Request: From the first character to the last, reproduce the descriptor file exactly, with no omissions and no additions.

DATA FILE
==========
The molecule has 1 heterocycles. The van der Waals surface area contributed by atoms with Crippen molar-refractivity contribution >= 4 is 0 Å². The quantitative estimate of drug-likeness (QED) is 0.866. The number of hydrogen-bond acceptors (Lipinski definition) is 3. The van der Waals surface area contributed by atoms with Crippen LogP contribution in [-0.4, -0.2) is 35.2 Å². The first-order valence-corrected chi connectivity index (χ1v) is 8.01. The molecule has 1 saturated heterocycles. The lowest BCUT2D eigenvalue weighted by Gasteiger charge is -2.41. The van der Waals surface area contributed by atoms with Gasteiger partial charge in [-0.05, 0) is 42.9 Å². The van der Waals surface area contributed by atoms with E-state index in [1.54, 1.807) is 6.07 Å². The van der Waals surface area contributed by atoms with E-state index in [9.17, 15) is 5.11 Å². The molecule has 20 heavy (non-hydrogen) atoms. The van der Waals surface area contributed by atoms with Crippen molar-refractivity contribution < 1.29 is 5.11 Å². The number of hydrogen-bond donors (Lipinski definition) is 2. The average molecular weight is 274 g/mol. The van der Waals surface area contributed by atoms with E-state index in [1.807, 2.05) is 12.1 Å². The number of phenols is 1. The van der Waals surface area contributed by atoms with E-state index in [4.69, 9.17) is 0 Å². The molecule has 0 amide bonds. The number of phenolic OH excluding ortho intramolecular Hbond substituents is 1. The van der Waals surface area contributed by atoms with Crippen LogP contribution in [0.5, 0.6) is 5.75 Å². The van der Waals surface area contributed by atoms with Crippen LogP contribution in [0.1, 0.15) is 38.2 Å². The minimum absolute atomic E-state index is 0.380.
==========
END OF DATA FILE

The molecule has 1 heterocycles. The van der Waals surface area contributed by atoms with Crippen molar-refractivity contribution >= 4 is 0 Å². The quantitative estimate of drug-likeness (QED) is 0.866. The number of hydrogen-bond acceptors (Lipinski definition) is 3. The van der Waals surface area contributed by atoms with Crippen LogP contribution in [-0.4, -0.2) is 35.2 Å². The first-order valence-corrected chi connectivity index (χ1v) is 8.01. The molecule has 1 saturated heterocycles. The lowest BCUT2D eigenvalue weighted by Gasteiger charge is -2.41. The van der Waals surface area contributed by atoms with Gasteiger partial charge in [-0.05, 0) is 42.9 Å². The van der Waals surface area contributed by atoms with E-state index in [1.54, 1.807) is 6.07 Å². The van der Waals surface area contributed by atoms with E-state index in [9.17, 15) is 5.11 Å². The molecule has 20 heavy (non-hydrogen) atoms. The van der Waals surface area contributed by atoms with Crippen molar-refractivity contribution < 1.29 is 5.11 Å². The number of hydrogen-bond donors (Lipinski definition) is 2. The average molecular weight is 274 g/mol. The van der Waals surface area contributed by atoms with E-state index in [1.807, 2.05) is 12.1 Å². The number of phenols is 1. The van der Waals surface area contributed by atoms with E-state index in [4.69, 9.17) is 0 Å². The molecule has 0 amide bonds. The number of phenolic OH excluding ortho intramolecular Hbond substituents is 1. The van der Waals surface area contributed by atoms with Crippen LogP contribution in [0.5, 0.6) is 5.75 Å². The van der Waals surface area contributed by atoms with Crippen LogP contribution in [0.1, 0.15) is 38.2 Å². The minimum absolute atomic E-state index is 0.380.